Office of the Provost
Throughout her years of service at ASU, Gail Hackett has proved herself to be a "tireless and effective advocate" for women’s rights. Recognized nationally as an expert on women and their careers, Gail has been instrumental in not only bringing attention to women’s issues, but also in promoting changes in policy and practice at all levels of the university. A few of Gail’s many accomplishments in this area include the development of a Child and Dependent Care Task Force, revision of policies related to family leave, and the recognition domestic partners in employee benefit packages. In addition to influencing policy, Gail has also provided both direct and indirect support to campus groups who advocate on behalf of women, including CSW. As a colleague put it, "Gail is completely committed to promoting values and issues of key importance to women on campus" – and for that we are all thankful.
Coordinator of Child and Family Services
Since joining ASU in 1989, Maureen Duane has worked continuously to ensure that the university makes progress in developing "family friendly" policies, and programs. Maureen not only developed the Child and Family Services Program, but she also helped in the design of the Campus Children’s Center, a resource enjoyed by many. Furthermore in 2001, Maureen’s grant to the U.S. Department of Education was funded which provided a number of services to needy families including child care subsidies to low-income student parents and the installation of diaper changing stations across campus. In addition to providing family friendly services, Maureen has served in a variety of leadership roles such as co-chair of the Child and Dependent Care Task Force, President of University Career Women, and President of the University Work/Family Association. In many respects, it is Maureen’s "dedication, vision, creativity, and passion" which helps make ASU "a more supportive setting for those balancing work/school/family issues."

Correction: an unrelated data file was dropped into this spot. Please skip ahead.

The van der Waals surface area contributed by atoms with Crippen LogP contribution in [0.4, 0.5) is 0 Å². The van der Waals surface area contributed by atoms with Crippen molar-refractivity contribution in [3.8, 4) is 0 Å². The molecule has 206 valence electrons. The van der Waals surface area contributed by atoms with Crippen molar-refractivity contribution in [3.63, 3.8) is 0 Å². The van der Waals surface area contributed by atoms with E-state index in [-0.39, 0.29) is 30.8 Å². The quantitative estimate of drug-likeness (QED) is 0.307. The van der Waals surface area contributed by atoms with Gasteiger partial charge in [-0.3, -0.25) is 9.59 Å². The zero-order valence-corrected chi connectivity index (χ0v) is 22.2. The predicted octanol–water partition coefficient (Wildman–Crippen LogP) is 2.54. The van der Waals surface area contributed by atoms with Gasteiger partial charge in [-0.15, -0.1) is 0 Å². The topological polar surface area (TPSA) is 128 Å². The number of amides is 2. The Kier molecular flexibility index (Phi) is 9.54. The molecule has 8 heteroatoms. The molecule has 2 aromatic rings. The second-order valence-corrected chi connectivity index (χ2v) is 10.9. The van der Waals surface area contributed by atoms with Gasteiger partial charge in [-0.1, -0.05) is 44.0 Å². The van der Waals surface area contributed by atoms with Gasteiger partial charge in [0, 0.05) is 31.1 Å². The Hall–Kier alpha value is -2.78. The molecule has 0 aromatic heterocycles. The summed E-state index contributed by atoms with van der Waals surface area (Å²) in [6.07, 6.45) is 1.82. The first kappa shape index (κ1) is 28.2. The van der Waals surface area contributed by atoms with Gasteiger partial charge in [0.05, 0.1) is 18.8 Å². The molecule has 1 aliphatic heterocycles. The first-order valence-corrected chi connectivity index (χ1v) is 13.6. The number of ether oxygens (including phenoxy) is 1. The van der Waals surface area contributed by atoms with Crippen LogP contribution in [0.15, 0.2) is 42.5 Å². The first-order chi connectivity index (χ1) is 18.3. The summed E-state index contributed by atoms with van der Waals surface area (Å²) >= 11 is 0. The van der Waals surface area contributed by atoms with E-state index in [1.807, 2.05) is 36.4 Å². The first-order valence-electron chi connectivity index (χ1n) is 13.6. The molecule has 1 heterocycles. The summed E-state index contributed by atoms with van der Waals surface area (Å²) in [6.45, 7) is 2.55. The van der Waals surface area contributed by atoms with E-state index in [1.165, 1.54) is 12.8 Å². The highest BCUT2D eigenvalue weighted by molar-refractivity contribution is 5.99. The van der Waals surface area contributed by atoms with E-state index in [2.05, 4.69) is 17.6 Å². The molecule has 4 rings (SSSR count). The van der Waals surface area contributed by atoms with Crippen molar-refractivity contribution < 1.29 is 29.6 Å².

Director of Learning Communities
Provost’s Office --ASU East
Jeanne Hanrahan has been described by many as being instrumental in promoting awareness to issues of diversity and gender at ASU East. Recognizing the fact that at the East campus, there were no mechanisms in place to where women could bring issues of concern, Jeanne took initiative. Working with the strategic planning coordinator, Jeanne organized a meeting of women faculty and staff in order to discuss climate issues for women at ASU East. The result of her efforts culminated in the development of the ASU East Faculty Women’s Association. In addition to this achievement, Jeanne has also lobbied for ASU East’s active participation in CSW and has served as a dedicated representative to the commission. Many of the progresses made for women’s status at ASU East has been attributed to the work of Jeanne Hanrahan. As a colleague explained, "None of this would have happened if Jeanne Hanrahan had not brought her sensitivity, energy, and persuasive skills to the task."
The Student V-Day Organization of ASU consists of approximately 25 women who are dedicated to educating Arizona State University and the greater Tempe community about a number of women's issues. These issues include rape, sexual assault, female genital mutilation, sexual trafficking and domestic violence. In February 2003, the organization performed Eve Ensler's award-winning play, "The Vagina Monologues" on campus. The play was entirely student produced, directed and acted. It was attended by approximately 1,000 men and women. As a result of the performances, the Student V-Day Organization raised over $13,000 to donate to the Center for the Prevention of Abuse and Violence and the Polaris Project, an anti-sexual trafficking organization. The Student V-Day Organization of ASU prides itself on creating awareness about and educating against all forms of violence against women, and vows to never stop "until the violence stops."
Board Members: Kelly Vaughn, Meredith Pieratt, and Gina Wanczuk